Objective: Recovery of aneurysm-induced oculomotor nerve paresis (ONP) after endosaccular coiling has not yet been adequately assessed. The aim of this study was to investigate the factors that affect the outcome of ONP after endovascular treatment of posterior communicating artery (PcomA) aneurysms.
Materials and methods: We retrospectively evaluated the clinical characteristics and the outcome of oculomotor nerve function in a series of 36 patients with ONP due to PcomA aneurysms treated by endovascular coiling. Univariate analysis was applied to test the association between ONP recovery and clinical variables.
Results: Thirty-six consecutive patients (20 women, 16 men; mean age, 54.3±9 years) presenting with ONP underwent endosaccular coiling were enrolled in this study. Subarachnoid hemorrhage was present in 21 patients. The mean size of the aneurysms was 9.3±3.9mm. ONP was complete in 14 patients (38.9%) and partial in 22 patients (61.1%) at admission. Seventeen patients (47.2%) had complete recovery of oculomotor nerve function, 15 had incomplete recovery (41.7%), and 4 (11.1%) remained unchanged after treatment. Factors showing significant association with recovery of oculomotor nerve function were the length and degree of ONP before treatment (P=0.035 and P=0.019, respectively).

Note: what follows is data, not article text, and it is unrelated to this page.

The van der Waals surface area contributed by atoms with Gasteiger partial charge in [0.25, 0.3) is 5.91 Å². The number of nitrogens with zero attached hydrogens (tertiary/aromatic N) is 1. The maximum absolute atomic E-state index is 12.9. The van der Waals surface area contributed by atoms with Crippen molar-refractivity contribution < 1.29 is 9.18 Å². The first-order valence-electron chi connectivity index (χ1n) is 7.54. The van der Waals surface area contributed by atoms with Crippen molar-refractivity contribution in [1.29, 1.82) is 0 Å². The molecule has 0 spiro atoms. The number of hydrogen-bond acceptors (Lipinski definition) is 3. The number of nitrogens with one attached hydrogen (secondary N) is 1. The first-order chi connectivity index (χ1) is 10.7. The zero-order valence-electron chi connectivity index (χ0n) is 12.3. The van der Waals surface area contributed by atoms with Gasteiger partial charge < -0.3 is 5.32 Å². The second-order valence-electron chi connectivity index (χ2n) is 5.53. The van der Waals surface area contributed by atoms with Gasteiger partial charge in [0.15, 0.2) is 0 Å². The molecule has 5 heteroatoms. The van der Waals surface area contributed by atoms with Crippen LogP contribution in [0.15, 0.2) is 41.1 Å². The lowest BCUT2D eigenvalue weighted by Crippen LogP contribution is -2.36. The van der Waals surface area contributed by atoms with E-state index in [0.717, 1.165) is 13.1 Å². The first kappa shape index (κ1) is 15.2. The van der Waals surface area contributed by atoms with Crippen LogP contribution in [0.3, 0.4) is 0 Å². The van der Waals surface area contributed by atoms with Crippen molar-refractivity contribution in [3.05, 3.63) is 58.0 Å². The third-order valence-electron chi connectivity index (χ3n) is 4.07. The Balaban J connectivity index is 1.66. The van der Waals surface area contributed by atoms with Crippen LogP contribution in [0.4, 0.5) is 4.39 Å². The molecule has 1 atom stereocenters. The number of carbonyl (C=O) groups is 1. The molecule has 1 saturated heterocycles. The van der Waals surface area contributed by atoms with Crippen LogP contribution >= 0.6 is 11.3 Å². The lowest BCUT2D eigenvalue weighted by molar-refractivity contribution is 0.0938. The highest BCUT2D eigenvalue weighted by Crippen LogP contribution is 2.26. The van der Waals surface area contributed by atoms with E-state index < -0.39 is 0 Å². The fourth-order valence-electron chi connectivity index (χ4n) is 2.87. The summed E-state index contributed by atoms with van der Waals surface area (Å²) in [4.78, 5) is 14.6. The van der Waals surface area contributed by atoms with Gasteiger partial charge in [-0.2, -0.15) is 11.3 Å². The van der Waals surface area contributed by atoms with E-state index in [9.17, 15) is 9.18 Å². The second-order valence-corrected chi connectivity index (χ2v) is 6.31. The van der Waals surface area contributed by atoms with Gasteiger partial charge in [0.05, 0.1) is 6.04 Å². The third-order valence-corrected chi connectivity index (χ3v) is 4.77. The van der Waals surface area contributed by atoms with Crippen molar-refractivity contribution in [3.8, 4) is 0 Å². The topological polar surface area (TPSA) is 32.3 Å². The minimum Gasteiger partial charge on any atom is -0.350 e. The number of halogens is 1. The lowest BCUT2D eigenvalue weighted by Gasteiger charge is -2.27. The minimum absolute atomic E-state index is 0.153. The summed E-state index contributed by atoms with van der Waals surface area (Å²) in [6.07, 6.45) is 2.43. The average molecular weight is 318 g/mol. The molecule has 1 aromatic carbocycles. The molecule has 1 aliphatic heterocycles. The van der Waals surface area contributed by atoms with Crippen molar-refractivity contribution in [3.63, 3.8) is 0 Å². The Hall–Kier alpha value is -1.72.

Conclusions: Endosaccular coiling of PcomA aneurysms in patients with ONP resulted in cure or improvement of oculomotor nerve dysfunction in the majority of patients. The length and degree of preoperative ONP were the statistically significant predictors of complete ONP recovery.
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